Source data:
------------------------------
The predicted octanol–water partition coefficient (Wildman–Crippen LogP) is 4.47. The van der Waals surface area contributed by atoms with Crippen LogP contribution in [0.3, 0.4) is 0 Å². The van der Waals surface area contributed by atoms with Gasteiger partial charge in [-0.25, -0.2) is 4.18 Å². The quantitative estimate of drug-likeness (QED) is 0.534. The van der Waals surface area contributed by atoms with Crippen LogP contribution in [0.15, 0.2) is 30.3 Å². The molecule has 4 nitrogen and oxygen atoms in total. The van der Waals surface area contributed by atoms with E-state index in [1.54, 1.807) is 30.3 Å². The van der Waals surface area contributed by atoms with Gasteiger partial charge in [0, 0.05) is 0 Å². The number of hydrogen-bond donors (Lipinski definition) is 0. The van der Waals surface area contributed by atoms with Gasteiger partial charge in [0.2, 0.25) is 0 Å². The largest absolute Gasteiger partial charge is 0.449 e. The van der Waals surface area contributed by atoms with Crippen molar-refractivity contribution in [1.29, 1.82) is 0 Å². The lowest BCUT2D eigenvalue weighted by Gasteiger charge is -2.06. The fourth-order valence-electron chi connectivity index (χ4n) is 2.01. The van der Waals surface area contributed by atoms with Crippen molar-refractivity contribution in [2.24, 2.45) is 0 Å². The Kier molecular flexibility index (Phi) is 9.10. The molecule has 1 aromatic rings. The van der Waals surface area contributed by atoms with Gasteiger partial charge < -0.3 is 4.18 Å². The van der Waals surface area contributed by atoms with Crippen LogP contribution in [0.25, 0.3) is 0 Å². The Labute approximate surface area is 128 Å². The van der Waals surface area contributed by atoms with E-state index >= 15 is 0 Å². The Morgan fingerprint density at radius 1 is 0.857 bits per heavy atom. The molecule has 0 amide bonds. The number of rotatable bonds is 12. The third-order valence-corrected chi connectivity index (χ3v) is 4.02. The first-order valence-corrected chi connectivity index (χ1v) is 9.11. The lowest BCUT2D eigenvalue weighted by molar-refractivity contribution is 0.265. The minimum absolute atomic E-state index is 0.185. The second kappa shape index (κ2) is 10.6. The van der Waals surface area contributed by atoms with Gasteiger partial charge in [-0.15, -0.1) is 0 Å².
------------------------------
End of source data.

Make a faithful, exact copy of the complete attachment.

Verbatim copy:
The predicted octanol–water partition coefficient (Wildman–Crippen LogP) is 4.47. The van der Waals surface area contributed by atoms with Crippen LogP contribution in [0.3, 0.4) is 0 Å². The van der Waals surface area contributed by atoms with Gasteiger partial charge in [-0.25, -0.2) is 4.18 Å². The quantitative estimate of drug-likeness (QED) is 0.534. The van der Waals surface area contributed by atoms with Crippen LogP contribution in [0.15, 0.2) is 30.3 Å². The molecule has 4 nitrogen and oxygen atoms in total. The van der Waals surface area contributed by atoms with E-state index in [1.54, 1.807) is 30.3 Å². The van der Waals surface area contributed by atoms with Gasteiger partial charge in [0, 0.05) is 0 Å². The number of hydrogen-bond donors (Lipinski definition) is 0. The van der Waals surface area contributed by atoms with Gasteiger partial charge in [0.2, 0.25) is 0 Å². The largest absolute Gasteiger partial charge is 0.449 e. The van der Waals surface area contributed by atoms with Crippen molar-refractivity contribution in [1.29, 1.82) is 0 Å². The lowest BCUT2D eigenvalue weighted by Gasteiger charge is -2.06. The fourth-order valence-electron chi connectivity index (χ4n) is 2.01. The van der Waals surface area contributed by atoms with Crippen molar-refractivity contribution in [2.24, 2.45) is 0 Å². The Kier molecular flexibility index (Phi) is 9.10. The molecule has 1 aromatic rings. The van der Waals surface area contributed by atoms with Gasteiger partial charge < -0.3 is 4.18 Å². The van der Waals surface area contributed by atoms with Crippen LogP contribution in [0.25, 0.3) is 0 Å². The Labute approximate surface area is 128 Å². The van der Waals surface area contributed by atoms with E-state index >= 15 is 0 Å². The Morgan fingerprint density at radius 1 is 0.857 bits per heavy atom. The molecule has 0 amide bonds. The number of rotatable bonds is 12. The third-order valence-corrected chi connectivity index (χ3v) is 4.02. The first-order valence-corrected chi connectivity index (χ1v) is 9.11. The lowest BCUT2D eigenvalue weighted by molar-refractivity contribution is 0.265. The minimum absolute atomic E-state index is 0.185. The second kappa shape index (κ2) is 10.6. The van der Waals surface area contributed by atoms with Gasteiger partial charge in [-0.15, -0.1) is 0 Å².